What Is Mindsight?

What Is Mindsight?

A few days ago a close friend emailed me, wanting to know how to translate mindsight into German. We exchanged several mails and came to the conclusion there was no comparable word in German. That’s not really surprising since mindsight is a relatively new word in English and not everyone here knows what it means.

To the best of my knowledge, the term was first used in 1999 by Daniel J. Siegel in his groundbreaking book, The Developing Mind—Toward a Neurobiology of Interpersonal Experience. Siegel then went on to deepen the concept in a later book called Mindsight—The New Science of Personal Transformation. After reading his books, I began using the term myself.

So what does mindsight mean to me? As we emailed back and forth, trying to find a good way to translate mindsight into German, one of the questions my friend asked me was how does mindsight differ from insight? If they were just synonyms, then it would be no problem to translate because the German word Einsicht and the English word insight are more or less equivalent. But mindsight is different.

We are all familiar with the experience of an insight popping into our minds as we try to understand something, for example, to understand how stars form or the way an internal combustion engine works. If we study an external object or process carefully and then take time to reflect upon the aspects that seem puzzling to us, we are often rewarded with one of those pleasurable little moments where a light bulb seems to go off. It’s that “aha” moment. We suddenly understand how something that seemed confusing or complex fits together. That’s an insight. But what then is mindsight?

I think of mindsight as the capacity to experience insights into the ways our minds function. It’s different from an insight into something external like a car engine, because I don’t have to empathize with the engine to understand it. But to understand the workings of a mind, I need to develop an attitude of acceptance and empathy. If that strikes you as odd, think of the way you react to someone who begins peppering you with questions about something you consider private. The more pressure the other exerts, the more obnoxious they seem and the more you close down to protect yourself. That’s the way minds work. To get past our ego defenses and to experience the deeper parts of ourselves we need an empathetic, accepting attitude.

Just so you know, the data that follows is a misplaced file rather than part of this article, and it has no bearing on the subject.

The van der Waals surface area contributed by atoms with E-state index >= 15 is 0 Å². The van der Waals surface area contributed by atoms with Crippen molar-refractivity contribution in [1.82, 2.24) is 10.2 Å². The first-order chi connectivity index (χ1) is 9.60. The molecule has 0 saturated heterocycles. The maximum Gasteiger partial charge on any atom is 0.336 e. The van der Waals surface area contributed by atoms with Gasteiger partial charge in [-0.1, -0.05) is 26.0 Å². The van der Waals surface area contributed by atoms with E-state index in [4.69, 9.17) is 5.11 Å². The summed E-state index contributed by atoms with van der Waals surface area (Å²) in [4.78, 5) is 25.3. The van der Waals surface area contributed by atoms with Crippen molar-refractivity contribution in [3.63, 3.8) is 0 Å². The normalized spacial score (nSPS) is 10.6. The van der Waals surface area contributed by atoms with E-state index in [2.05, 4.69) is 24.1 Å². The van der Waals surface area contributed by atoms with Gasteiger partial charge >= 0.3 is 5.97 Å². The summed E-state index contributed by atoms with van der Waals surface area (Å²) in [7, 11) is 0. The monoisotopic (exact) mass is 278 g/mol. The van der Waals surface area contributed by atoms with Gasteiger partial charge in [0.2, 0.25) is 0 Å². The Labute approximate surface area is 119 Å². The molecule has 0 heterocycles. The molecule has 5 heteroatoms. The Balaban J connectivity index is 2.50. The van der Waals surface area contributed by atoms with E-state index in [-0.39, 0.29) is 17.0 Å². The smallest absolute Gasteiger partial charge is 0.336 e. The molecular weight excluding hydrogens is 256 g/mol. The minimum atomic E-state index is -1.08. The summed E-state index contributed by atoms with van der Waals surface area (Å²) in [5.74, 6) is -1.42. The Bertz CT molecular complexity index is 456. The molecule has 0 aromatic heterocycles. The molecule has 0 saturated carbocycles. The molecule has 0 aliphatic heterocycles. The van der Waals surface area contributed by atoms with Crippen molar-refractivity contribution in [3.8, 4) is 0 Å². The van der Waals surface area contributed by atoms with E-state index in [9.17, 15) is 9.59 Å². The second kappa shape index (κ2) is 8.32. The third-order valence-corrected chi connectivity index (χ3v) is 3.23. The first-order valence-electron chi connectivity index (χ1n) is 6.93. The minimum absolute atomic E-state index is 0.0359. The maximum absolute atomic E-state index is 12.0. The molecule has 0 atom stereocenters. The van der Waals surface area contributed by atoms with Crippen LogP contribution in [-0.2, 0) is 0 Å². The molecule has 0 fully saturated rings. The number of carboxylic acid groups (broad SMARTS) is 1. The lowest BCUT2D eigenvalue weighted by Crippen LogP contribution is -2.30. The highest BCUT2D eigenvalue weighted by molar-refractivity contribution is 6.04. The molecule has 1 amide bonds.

This attitude helps us quiet and relax our minds. Agitated minds are opaque, like a muddy pool of water that has been stirred up. Only when we exercise patience and let the dirt settle does the water become clear enough for us to see the contours of the pool and the fish swimming about. Our minds are similar. When we develop an empathetic and relaxed attitude toward the contents of our minds, valuable insights appear. As we gain insight into how our minds work, we gain more ability to realize our potential and to transform our lives and our relationships for the better.  This is the power of mindsight.

Of course some people will disagree. They will argue that there is no need for empathy and acceptance to understand how minds work. For them, there is no real difference between understanding how a car engine works and how a person’s mind works. What’s your opinion?

© 2016 Greg Nees

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